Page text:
Subverting the Ideal of Womanhood: Mary Lavin’s “Sarah” and Female Agency


Ilha Desterro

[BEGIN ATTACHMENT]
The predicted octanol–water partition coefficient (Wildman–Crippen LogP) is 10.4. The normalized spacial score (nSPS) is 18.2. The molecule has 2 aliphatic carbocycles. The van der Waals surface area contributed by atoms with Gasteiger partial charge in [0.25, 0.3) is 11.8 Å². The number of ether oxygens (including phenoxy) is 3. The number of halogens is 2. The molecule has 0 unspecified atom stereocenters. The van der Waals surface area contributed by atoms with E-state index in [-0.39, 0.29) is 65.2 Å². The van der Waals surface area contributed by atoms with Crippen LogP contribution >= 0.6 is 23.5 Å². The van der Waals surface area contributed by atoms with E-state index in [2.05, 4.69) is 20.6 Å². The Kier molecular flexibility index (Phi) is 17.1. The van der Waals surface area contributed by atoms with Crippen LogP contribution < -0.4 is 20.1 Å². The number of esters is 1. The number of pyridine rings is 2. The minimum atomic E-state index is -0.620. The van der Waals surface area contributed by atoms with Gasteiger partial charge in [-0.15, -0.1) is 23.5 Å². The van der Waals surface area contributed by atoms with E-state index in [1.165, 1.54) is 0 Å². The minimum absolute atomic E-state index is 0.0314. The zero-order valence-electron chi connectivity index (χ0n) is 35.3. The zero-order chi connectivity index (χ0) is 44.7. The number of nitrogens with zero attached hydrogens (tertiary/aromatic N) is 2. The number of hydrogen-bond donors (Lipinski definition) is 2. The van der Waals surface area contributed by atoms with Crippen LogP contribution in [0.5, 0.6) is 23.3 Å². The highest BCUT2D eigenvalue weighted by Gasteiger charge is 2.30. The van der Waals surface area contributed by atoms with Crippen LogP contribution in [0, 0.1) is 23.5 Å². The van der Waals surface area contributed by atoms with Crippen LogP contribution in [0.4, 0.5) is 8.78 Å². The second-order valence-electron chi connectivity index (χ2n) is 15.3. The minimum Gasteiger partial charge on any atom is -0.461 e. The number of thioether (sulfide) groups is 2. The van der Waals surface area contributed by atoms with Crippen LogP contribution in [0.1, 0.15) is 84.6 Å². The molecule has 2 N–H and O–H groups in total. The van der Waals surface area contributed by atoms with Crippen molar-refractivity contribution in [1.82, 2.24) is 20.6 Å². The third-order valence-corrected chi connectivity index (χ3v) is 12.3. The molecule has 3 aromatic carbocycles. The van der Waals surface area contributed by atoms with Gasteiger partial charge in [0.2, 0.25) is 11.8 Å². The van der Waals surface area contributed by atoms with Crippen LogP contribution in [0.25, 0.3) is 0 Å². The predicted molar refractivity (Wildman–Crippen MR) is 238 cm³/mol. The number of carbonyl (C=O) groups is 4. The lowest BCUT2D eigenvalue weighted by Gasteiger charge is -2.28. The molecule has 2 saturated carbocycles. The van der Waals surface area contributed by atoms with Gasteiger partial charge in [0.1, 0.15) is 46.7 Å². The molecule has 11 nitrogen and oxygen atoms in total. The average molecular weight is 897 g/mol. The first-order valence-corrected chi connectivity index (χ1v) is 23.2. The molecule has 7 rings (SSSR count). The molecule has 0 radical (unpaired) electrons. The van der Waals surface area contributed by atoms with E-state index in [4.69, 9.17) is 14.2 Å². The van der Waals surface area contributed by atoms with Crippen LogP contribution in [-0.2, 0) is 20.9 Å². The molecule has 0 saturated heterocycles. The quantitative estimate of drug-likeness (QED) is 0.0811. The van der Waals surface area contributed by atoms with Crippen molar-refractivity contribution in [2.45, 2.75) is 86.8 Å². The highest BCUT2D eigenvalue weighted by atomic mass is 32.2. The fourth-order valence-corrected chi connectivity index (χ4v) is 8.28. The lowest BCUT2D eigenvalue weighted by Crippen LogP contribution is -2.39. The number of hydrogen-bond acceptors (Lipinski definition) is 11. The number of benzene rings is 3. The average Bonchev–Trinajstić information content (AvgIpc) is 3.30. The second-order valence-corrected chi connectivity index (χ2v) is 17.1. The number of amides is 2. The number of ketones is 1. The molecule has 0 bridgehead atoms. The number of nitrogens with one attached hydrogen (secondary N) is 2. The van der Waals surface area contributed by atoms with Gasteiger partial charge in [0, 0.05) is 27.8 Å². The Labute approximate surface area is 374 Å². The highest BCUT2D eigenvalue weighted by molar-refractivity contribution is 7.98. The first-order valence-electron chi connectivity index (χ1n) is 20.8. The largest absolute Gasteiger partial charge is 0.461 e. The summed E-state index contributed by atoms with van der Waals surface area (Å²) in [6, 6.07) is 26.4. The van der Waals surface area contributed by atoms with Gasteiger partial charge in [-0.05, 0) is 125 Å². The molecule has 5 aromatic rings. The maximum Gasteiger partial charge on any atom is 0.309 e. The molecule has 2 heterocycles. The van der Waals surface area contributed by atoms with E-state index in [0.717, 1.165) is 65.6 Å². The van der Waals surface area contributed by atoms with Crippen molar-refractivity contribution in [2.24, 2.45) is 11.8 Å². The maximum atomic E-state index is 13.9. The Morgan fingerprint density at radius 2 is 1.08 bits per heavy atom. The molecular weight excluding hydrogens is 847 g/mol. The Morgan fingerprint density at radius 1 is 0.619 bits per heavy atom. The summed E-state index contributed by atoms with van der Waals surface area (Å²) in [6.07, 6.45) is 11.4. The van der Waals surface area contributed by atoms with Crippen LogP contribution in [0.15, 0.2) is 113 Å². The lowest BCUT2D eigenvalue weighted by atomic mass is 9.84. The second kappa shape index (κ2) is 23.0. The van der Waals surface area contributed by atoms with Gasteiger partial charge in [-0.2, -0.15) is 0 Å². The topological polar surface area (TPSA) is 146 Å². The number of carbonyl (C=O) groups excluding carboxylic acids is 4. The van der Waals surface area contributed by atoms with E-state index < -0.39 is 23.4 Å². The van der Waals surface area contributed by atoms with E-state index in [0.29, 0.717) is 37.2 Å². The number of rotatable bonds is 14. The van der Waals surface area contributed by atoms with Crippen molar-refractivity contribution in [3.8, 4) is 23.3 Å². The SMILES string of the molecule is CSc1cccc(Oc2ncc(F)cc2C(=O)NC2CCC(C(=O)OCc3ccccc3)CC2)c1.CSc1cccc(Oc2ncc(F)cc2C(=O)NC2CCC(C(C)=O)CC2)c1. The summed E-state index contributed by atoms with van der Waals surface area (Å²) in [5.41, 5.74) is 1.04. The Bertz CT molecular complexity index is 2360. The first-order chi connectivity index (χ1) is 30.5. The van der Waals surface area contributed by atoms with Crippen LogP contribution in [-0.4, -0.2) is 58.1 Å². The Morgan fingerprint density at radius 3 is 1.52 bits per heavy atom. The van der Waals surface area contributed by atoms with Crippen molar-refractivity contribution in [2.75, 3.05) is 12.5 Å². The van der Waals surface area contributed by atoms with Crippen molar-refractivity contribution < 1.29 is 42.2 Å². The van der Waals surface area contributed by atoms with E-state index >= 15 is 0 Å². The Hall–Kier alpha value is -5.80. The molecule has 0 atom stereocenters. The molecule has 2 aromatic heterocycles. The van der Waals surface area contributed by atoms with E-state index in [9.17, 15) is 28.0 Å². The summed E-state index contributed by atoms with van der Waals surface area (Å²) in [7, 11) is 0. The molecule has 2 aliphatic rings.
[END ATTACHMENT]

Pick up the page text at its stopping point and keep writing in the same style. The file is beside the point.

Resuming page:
Abstract: Women’s living conditions in the Republic of Ireland in the 1940s were strongly conditioned by Catholic beliefs since the Church still held great influence at institutional levels and maintained close relations to leading politicians. The 1937 Constitution was the clearest proof of such relation, and tried to confine women’s role merely to the functions of wife and mother. The short story “Sarah,” written by Mary Lavin (1943), discloses the patriarchal standards and stifling social mores imposed on women at the time. Sarah, the eponymous character, endures the life of being an unmarried mother in a conservative and merciless society. In this paper, we argue that, in spite of being inserted in such constrictive environment, Sarah manifests a position of agency, to the extent that she does not conform with such pre-established moral and socially acceptable behaviors.

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